In 1993 Ruehlman, then a thirty-year-old veterinarian, was hired as an assistant in Gamow's lab. In court she testified that he made increasingly unwelcome advances toward her over the next two years and raped her on Valentine's Day 1995. Dozens of other sexual assaults followed, she insisted, although she didn't report any of them to authorities -- until she filed a harassment complaint against Gamow in 2000.

Ruehlman's own attorney, George Johnson, called Gamow to the stand to give his version of the relationship. Gamow described Ruehlman as a dear friend who had helped him with back problems (by manipulating his spine) and with impotence (by masturbating him and providing him with porn). It was all consensual and therapeutic in nature, he said. It was "fairly normal" for him to seek such services from a friendly female employee, he explained; after all, Ruehlman had extensive training in animal husbandry.

"He was our case," says Johnson. "The jury got to see who he was."

The jury didn't know that the university's own sexual harassment committee had found Gamow guilty of harassing Ruehlman. They didn't hear about any of the prior complaints, either; shortly before trial, Hume and other "prior act" witnesses were barred from testifying. But hearing from Gamow himself was evidently good enough. The panel was out only a few hours before returning a verdict in Ruehlman's favor.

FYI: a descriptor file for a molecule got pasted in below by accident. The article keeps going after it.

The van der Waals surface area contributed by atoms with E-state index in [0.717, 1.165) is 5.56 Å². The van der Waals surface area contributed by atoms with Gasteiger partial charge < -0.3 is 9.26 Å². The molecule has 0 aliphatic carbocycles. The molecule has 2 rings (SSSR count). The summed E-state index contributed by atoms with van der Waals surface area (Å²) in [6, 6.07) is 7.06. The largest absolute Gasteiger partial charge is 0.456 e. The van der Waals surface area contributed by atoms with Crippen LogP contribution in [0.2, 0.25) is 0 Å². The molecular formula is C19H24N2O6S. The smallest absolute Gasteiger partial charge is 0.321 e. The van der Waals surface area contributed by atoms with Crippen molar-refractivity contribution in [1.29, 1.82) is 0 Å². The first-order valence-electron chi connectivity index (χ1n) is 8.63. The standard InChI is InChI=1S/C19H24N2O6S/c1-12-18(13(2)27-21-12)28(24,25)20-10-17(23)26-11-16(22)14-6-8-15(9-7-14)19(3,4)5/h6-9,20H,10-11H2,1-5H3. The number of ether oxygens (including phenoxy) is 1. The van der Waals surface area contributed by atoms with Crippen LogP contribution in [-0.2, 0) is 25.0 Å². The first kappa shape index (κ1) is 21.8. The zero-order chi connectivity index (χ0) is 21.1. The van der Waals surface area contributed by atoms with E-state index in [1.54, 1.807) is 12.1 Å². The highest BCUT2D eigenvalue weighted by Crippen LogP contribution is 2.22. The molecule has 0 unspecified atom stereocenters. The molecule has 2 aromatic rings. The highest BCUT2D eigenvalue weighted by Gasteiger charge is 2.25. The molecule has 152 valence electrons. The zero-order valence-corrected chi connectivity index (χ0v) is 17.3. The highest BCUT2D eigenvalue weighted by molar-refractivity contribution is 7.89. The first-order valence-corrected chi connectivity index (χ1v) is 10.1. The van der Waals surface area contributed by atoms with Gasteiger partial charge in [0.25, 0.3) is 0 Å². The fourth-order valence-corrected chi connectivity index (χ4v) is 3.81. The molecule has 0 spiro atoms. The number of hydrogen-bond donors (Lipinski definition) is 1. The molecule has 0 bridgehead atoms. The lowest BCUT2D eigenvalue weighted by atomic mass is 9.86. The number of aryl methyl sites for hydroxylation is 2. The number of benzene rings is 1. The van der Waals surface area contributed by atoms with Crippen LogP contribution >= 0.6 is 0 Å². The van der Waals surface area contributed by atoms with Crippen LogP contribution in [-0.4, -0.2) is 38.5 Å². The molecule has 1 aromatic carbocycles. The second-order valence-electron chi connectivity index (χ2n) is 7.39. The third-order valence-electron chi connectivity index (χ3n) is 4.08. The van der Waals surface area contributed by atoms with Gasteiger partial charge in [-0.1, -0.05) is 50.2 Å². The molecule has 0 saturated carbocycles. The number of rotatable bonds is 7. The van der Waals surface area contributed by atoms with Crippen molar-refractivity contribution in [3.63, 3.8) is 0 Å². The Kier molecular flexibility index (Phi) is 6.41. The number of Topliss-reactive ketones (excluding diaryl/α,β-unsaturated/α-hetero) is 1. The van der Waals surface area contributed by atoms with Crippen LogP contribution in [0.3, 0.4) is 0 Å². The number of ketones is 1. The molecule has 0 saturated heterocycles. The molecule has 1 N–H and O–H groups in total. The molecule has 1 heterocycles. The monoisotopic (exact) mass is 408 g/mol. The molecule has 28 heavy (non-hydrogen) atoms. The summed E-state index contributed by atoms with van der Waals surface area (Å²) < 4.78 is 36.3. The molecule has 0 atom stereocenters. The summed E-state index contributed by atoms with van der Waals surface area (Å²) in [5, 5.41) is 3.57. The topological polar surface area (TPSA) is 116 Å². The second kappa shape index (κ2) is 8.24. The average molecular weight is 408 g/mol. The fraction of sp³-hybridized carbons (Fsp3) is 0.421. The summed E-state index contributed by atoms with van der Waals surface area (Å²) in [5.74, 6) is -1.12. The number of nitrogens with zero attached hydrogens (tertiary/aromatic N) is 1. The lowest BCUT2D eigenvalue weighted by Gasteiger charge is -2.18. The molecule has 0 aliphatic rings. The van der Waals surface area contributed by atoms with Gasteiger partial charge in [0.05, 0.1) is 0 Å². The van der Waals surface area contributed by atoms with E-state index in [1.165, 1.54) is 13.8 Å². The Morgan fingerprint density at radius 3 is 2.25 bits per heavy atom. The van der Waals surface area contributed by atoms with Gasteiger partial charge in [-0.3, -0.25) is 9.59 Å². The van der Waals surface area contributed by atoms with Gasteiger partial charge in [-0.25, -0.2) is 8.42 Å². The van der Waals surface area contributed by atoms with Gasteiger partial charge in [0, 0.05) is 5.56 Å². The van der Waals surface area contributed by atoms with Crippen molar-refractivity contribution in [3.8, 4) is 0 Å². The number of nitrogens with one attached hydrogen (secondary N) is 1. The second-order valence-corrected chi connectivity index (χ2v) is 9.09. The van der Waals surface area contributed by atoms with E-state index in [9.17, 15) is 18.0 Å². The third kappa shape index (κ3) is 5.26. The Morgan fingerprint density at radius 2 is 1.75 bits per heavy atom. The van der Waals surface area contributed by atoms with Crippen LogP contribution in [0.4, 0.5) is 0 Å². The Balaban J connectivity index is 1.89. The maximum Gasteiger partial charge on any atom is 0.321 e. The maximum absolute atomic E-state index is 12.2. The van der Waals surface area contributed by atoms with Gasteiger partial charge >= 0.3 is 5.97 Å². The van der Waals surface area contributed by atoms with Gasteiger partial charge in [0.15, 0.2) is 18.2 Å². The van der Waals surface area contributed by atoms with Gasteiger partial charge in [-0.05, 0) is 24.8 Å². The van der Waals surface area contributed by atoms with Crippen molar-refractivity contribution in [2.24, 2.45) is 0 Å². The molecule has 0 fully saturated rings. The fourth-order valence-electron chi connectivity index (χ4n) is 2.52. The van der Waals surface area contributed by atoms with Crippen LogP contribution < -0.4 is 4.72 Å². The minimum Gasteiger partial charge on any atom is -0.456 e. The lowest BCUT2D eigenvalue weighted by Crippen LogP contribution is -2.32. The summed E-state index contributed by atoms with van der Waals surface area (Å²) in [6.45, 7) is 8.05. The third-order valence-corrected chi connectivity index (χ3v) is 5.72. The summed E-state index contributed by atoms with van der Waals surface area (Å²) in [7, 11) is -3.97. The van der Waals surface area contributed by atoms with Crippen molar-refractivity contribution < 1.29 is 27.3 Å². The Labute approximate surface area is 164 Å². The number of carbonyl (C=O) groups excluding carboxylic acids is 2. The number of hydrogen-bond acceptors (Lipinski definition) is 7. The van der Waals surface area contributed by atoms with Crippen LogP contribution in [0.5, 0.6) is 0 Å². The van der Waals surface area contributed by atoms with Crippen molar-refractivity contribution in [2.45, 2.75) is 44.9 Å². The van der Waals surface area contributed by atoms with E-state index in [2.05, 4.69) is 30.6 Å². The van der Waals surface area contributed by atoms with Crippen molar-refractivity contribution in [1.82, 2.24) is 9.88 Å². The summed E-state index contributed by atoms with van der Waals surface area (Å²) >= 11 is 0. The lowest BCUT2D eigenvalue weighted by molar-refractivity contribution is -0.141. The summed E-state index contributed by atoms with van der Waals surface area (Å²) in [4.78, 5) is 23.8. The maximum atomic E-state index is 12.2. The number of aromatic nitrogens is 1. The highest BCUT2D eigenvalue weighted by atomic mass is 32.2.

Johnson believes the case highlights an ongoing conflict of interest in CU's much-criticized, much-revised sexual harassment policy. The same attorneys who oversee the university's harassment prevention efforts also are charged with defending CU from lawsuits -- which put them in the untenable position of denying that Gamow had harassed Ruehlman, even though the university had already found him guilty of harassment and fired him.

"They fought us every step of the way," Johnson sighs. "They took the usual CU approach -- they lied, they stonewalled, they attacked the victim. It was hard on Dana and very time-consuming for me. But the truth will come out occasionally, even at CU."

Gamow could not be reached for comment on the verdict; he is now suing the university over his termination. CU's press office issued a terse three-sentence statement, affirming its commitment to fight sexual harassment and expressing its disappointment with the verdict.

Ruehlman now works as an instructor in physiology at CU. She says she tried to negotiate a settlement through various means short of going to trial, but received no serious offer from the university and mostly scorn from many colleagues. "I've had people I've known all my life turn their backs on me," she says.

For Hume, the jury's decision was a long time coming. "For many years, I believed if we could just get the story told to people with common sense and common decency, they'd do the right thing," she says. "The decision would be made against the university."

Johnson says he'd like to help CU's efforts to maintain an environment free of sexual harassment. "Their actions in this case are a classic example of how not to do it," he notes. — Alan Prendergast